Thursday, January 16, 2014

Turning Hearts: My Story is Similar

In the January 15th issue of the Logan FamilySearch Library newsletter, an article is posted that was written by Carol Petranek, Director of the Washington, DC Family History Center, for an issue of Meridian Magazine. The article spoke to me because I encountered the same kind of thinking as I was growing up. My step-mother (my dad's second wife) had very hostile feelings toward my mother (my dad's first wife) and worked hard to convey the message to my brother and me that anyone with my mother's (maiden) name was "worthless, trash, low class etc". As I began to research my family history, I recognized that my mother's maiden name was just that..... a name. It did not carry negative connotations to anyone but my step-mother. In fact, as the years have gone by and my research has expanded, I've found that all the "famous" or "Noteworthy" people that I'm related to are through that line of my maternal grandfather's family. This is the message conveyed in the following article.   --Becky Jamison

Turning Hearts: One of a Thousand

I was delighted when a friend asked me for suggestions in researching his family. He was excited with the connections he was making on his mother's line and was eager to meet many newly discovered cousins at an upcoming family reunion. He was animated as he shared his latest findings: documents, photos, and online family trees uploaded by people he did not previously know. His enthusiasm was palpable!
At one point, my friend revealed that his father, kindly described as a scoundrel, had left his mother and abandoned him as a very young child. Although his mother remarried and he was raised in a loving home, he had grown up separated from his paternal family. For 60 years, this had not been a matter of concern to him.
Until now.
Something strange was beginning to happen, he related. There were stirrings within that he couldn't squelch. After a lifetime of estrangement, he felt prompted to begin researching his biological father's family. This was causing him deep anxiety. He grew up with deep animosity towards his father. Digging into this family also meant digging into his father's life and facing complex emotional issues. How could he consider this research, he asked?
"Your father is just one person in this family," I heard myself say. "There are hundreds, thousands, of people to whom you are related through him. You are their descendant. Their blood flows in your veins. They love you. Don't let one person stand in the way of finding the other half of your family."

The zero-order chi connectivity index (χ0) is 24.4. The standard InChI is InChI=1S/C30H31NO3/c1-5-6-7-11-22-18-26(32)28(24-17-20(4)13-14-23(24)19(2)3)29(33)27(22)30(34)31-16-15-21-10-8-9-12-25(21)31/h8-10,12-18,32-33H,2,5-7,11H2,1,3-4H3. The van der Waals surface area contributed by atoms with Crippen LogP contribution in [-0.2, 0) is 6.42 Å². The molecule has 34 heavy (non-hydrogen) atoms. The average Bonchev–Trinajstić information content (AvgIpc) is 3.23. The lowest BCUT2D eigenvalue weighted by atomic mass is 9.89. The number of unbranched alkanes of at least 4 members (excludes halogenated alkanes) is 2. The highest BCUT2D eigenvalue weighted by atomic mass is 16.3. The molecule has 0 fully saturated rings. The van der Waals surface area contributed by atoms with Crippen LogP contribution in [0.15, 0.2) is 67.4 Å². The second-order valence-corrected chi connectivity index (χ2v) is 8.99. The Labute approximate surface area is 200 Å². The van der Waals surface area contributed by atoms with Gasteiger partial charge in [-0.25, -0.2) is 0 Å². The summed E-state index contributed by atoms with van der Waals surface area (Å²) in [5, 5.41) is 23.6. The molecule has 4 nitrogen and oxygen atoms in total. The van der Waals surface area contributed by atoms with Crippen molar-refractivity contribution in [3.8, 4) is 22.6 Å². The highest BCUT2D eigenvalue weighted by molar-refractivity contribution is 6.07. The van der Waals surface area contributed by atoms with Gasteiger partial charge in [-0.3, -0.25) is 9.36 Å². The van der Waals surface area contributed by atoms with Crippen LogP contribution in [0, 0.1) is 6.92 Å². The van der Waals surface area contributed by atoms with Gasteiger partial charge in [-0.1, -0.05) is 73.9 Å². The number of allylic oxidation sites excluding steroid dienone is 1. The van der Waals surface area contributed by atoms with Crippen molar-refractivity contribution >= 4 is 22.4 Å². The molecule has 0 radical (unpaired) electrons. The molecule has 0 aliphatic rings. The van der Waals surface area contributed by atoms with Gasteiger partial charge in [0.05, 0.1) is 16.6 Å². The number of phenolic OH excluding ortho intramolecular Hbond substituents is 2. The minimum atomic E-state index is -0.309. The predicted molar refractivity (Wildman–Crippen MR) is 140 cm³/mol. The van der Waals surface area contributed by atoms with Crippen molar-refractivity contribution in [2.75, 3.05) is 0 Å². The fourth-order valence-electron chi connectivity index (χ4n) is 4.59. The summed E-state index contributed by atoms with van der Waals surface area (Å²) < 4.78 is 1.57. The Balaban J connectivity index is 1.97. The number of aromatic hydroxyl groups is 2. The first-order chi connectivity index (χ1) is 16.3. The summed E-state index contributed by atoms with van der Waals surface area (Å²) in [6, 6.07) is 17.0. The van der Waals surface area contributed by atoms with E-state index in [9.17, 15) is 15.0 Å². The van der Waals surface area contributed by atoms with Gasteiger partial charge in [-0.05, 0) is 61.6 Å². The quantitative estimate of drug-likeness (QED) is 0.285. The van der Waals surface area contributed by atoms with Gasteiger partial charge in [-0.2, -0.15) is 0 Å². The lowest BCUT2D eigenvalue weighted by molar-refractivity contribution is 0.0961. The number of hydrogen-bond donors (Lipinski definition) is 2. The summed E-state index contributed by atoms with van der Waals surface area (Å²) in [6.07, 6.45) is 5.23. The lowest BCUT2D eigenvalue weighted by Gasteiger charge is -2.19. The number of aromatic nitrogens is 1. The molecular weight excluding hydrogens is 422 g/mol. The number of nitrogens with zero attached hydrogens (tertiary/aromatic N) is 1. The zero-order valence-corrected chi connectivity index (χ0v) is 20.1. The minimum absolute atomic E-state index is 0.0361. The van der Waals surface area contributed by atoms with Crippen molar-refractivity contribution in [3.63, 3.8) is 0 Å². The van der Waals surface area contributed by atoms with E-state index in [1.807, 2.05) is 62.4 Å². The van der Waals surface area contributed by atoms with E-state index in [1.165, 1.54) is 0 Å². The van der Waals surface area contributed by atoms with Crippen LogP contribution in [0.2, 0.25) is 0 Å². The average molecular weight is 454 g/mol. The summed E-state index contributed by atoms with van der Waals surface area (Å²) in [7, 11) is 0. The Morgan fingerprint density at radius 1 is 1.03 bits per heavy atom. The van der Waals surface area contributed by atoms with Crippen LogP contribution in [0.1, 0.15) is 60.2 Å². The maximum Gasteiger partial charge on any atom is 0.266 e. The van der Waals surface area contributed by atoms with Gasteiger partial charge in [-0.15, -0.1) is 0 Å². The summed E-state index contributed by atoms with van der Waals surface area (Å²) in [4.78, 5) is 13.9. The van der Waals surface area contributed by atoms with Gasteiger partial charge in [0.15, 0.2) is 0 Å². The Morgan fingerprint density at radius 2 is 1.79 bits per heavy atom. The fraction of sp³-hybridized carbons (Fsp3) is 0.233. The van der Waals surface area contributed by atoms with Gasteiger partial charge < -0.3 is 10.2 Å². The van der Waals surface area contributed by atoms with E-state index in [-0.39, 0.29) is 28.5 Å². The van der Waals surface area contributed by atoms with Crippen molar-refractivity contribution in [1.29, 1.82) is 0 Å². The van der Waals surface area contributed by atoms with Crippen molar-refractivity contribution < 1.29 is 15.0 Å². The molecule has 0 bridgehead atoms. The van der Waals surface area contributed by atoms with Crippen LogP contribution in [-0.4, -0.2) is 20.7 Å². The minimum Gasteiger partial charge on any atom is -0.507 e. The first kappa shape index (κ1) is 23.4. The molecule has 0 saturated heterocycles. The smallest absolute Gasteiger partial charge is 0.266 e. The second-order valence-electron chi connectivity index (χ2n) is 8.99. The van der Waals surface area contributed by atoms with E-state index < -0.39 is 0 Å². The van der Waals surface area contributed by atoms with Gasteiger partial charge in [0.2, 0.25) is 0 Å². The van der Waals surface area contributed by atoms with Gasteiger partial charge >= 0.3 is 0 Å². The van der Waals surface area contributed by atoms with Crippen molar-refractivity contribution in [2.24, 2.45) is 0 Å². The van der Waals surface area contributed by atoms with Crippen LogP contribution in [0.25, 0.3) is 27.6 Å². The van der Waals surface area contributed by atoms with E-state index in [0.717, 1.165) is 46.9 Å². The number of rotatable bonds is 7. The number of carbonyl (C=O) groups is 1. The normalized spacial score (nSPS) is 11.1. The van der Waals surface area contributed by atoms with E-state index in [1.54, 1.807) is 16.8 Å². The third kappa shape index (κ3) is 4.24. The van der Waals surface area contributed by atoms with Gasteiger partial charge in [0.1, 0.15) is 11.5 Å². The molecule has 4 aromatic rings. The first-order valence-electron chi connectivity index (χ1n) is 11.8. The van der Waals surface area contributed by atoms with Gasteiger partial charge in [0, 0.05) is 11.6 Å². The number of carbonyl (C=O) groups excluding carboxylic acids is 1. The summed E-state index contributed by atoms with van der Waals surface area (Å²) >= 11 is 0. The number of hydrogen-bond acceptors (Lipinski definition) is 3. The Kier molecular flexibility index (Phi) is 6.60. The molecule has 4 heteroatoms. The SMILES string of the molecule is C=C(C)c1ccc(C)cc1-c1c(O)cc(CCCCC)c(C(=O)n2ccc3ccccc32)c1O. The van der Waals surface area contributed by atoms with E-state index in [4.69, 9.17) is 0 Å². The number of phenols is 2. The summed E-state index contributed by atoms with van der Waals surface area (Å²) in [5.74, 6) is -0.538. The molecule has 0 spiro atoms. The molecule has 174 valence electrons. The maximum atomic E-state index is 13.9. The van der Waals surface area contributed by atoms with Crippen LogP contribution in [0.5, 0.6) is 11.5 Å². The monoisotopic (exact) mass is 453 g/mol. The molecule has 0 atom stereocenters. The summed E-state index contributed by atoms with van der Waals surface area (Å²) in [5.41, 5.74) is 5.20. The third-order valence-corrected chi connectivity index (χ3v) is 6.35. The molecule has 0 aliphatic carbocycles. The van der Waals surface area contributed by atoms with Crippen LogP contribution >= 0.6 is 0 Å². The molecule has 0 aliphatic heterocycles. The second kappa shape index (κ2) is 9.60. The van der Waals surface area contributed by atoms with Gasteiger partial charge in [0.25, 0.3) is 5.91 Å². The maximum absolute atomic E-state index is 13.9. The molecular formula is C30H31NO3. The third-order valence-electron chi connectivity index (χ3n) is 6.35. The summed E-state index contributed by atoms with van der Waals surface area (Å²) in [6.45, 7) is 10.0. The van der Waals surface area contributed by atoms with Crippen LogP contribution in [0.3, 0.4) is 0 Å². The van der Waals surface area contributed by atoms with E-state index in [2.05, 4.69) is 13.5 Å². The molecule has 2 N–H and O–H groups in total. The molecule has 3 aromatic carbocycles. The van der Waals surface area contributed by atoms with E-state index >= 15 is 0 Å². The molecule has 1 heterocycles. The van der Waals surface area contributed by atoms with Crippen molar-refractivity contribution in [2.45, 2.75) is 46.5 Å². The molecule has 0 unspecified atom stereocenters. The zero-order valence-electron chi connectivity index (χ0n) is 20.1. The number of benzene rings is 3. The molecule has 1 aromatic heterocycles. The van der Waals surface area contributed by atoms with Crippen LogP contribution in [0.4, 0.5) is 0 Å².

He stared into my eyes and I could see the tension in his face dissolve. It was a profound moment. "You're right," he said. And his new search commenced right there. He set up an online tree and was amazed to find how easy it was to connect with cousins and other family members that had been totally unknown to him. They accepted him with love and a sincere appreciation at knowing what happened "to that side of the family." He was invited to a family reunion where, for the first time, he met extended family from his paternal line. As his circle expanded, so did his joy.
My friend's experience is not an uncommon one. Family life is complicated and oftentimes messy. Imperfect people do imperfect things and make imperfect decisions. Relationships become estranged and animosity dissolves the family circle, changing it from an "o" to a "u." The gap often remains for years, and even generations.
Facing such a situation squarely takes strength, determination and a long-term perspective. Going back 10 generations, an individual is directly descended from 1,203 people. That is direct descendants and does not include aunts, uncles, and numberless cousins.
This nine-generation fan chart presents a powerful image of the myriad of ancestors standing behind one individual. We now have a visual perspective of how limiting it can be to allow human emotions to block our research into one of our family lines. 
It takes courage to choose this path, but we can "jump over" the individual who caused pain in our family, learning just enough about his/her life to identify the parents and ancestors. In this genealogical journey, we may connect with "new" living relatives who will envelop us with appreciation and love. It is my sincere hope that any who embark on such research will be filled with peace and joy--the fruits of righteous desires.
Source: "Turning Hearts: One of a Thousand", by Carol Kostakos Petranek, Meridian Magazine, Friday, May 17, 2013

No comments:

Post a Comment

If you do not have a Google account, you can comment as Anonymous, but please add your name to your comment. Thank you.